The specs for Electro-Voice RE20 and RE320 are very similar as they are both cardioids. The frequency response is the same from 45Hz to 18kHz in the general setting. The RE320 has an interesting feature, or built-in EQ specifically made for kick drums, and it changes the frequency response from 30Hz to 18kHz. As for the sensitivity, the RE20 is approximate -56.5dB and -52dB for the RE320. The impedance of these mics is the same at 150 Ohms.
Electro-Voice RE20 and RE320 Sound Characters
Now let’s see how the two sound different in practice. Upon listening to the mics, you can instantly tell that the RE320 is a brighter microphone that gives your voice more presence in the same setting. The RE320 is also more sensitive to plosives as we speak close to the capsule without any pop-up filter. It is a more-articulate mic than RE20, so we think female voice or spoken words will sound cleaner and more pronounced.
The RE320 is surprisingly a very pleasant mic for our voice but probably not for some people. The RE20, on the other hand, is more neutral and has a well-controlled upper end, which gives it a mellower voice and is ideal for people who dislike the high frequency of their voice.
Electro-Voice RE20 and RE320 Features
Both Electro-Voice RE20 and RE320 have a switch on the body, but they have different functions. For RE20, the switch is a high pass filter at -45db @400Hz-100Hz, while at RE320, it is a feature for kick drums and other purposes where you don’t want the mid-range. The kick-drum setting has a tight low-end extending to 30Hz and boosting from 100Hz to 150Hz. There seems to be a 4.5db low-mid dip around 380Hz. These settings affect how the mic captures and processes your sound, and the difference is noticeable.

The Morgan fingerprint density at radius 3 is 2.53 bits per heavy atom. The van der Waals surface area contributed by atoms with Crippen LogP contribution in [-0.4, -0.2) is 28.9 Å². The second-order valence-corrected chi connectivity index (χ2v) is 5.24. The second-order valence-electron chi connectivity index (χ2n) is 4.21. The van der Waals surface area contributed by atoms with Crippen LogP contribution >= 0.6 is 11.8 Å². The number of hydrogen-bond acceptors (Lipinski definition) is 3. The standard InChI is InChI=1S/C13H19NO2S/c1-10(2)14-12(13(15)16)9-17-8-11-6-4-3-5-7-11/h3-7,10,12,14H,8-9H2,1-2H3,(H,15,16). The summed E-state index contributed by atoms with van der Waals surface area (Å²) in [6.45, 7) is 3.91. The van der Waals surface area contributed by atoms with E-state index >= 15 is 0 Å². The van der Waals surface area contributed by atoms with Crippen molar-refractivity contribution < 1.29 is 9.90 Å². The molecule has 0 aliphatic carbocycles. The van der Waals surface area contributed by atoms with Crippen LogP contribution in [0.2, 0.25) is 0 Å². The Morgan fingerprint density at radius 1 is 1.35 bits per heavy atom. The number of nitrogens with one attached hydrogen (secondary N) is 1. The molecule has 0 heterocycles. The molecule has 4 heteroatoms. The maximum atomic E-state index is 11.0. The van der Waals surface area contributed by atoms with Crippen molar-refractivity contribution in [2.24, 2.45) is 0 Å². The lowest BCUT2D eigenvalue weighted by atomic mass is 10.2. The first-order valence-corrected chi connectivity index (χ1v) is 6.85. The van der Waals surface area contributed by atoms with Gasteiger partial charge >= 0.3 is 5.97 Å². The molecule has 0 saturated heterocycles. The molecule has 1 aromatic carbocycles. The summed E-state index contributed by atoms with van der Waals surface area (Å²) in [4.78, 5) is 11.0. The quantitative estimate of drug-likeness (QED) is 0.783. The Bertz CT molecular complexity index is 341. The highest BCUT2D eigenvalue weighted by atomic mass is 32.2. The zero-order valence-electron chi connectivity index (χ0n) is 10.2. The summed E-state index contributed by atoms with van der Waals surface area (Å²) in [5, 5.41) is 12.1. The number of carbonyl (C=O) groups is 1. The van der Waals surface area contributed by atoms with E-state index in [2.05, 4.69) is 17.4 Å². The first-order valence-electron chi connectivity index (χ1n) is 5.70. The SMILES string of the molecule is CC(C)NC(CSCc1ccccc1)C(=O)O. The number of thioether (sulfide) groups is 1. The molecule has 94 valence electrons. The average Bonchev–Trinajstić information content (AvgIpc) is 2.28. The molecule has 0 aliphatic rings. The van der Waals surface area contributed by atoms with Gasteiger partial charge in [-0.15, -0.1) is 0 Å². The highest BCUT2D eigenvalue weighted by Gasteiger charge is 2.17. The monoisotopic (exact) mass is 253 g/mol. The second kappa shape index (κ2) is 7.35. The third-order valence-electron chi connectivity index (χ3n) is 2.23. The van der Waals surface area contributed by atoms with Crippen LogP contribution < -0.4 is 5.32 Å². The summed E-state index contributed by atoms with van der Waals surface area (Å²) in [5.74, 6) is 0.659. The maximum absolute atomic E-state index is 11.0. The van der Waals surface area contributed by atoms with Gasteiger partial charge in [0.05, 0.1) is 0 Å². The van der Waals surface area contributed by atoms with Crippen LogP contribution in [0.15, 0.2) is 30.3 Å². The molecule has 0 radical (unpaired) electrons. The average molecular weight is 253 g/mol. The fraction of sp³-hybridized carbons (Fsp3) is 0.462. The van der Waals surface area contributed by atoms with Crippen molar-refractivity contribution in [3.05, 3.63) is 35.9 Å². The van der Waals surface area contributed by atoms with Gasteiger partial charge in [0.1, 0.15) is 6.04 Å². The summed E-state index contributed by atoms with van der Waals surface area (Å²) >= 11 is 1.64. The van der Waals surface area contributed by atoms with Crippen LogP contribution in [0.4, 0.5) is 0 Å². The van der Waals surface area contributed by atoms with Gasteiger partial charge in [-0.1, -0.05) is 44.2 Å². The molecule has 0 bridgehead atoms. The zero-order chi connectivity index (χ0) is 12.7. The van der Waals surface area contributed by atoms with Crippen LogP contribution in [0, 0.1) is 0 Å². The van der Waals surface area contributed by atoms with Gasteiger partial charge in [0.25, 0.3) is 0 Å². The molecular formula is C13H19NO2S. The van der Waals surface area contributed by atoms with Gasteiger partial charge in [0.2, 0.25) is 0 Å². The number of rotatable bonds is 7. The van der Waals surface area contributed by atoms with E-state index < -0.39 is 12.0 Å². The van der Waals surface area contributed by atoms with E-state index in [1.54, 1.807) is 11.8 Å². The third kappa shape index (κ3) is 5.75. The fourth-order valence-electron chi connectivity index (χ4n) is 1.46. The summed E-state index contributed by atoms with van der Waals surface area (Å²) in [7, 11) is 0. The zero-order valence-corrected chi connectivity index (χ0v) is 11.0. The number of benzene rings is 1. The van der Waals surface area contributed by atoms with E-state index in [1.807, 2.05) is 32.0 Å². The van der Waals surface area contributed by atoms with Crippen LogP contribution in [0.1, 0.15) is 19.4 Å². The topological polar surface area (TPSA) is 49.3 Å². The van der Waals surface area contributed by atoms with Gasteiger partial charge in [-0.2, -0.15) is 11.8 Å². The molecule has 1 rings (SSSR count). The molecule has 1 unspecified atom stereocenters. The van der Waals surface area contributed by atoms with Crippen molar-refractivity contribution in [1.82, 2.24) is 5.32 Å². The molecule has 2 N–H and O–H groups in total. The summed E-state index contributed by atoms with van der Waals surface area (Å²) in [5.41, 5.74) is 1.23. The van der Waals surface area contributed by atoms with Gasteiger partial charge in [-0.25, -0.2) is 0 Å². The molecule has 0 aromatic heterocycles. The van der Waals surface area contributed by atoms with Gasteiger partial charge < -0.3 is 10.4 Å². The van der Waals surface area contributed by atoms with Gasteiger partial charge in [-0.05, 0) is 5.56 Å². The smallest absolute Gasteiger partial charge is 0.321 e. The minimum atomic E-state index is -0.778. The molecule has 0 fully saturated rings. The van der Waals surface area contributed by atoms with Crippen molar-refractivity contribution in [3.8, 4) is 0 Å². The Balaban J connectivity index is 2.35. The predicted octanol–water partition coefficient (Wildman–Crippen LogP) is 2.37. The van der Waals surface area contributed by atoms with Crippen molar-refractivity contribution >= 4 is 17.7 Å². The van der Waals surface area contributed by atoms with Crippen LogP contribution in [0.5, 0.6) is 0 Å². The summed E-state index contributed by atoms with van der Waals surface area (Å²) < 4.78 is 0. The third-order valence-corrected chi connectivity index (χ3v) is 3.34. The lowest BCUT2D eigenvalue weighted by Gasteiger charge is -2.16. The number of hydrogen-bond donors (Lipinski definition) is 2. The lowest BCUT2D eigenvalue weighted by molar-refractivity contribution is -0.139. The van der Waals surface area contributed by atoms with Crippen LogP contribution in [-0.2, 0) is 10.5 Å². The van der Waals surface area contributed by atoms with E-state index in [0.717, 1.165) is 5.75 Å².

With the kick-drum switch active, your voice will sound lack of mid, in general thinning, making it sounds a bit further away. As for the RE20, its filter is not helpful for most people because it removes the fullness of your voice, but if you have an intense deep voice, then it can be useful. Another feature the Electro-Voice RE20 and RE320 have is Variable D, which is the mic’s design. This is more technology than a feature because Variable D aims to eliminate the proximity effect.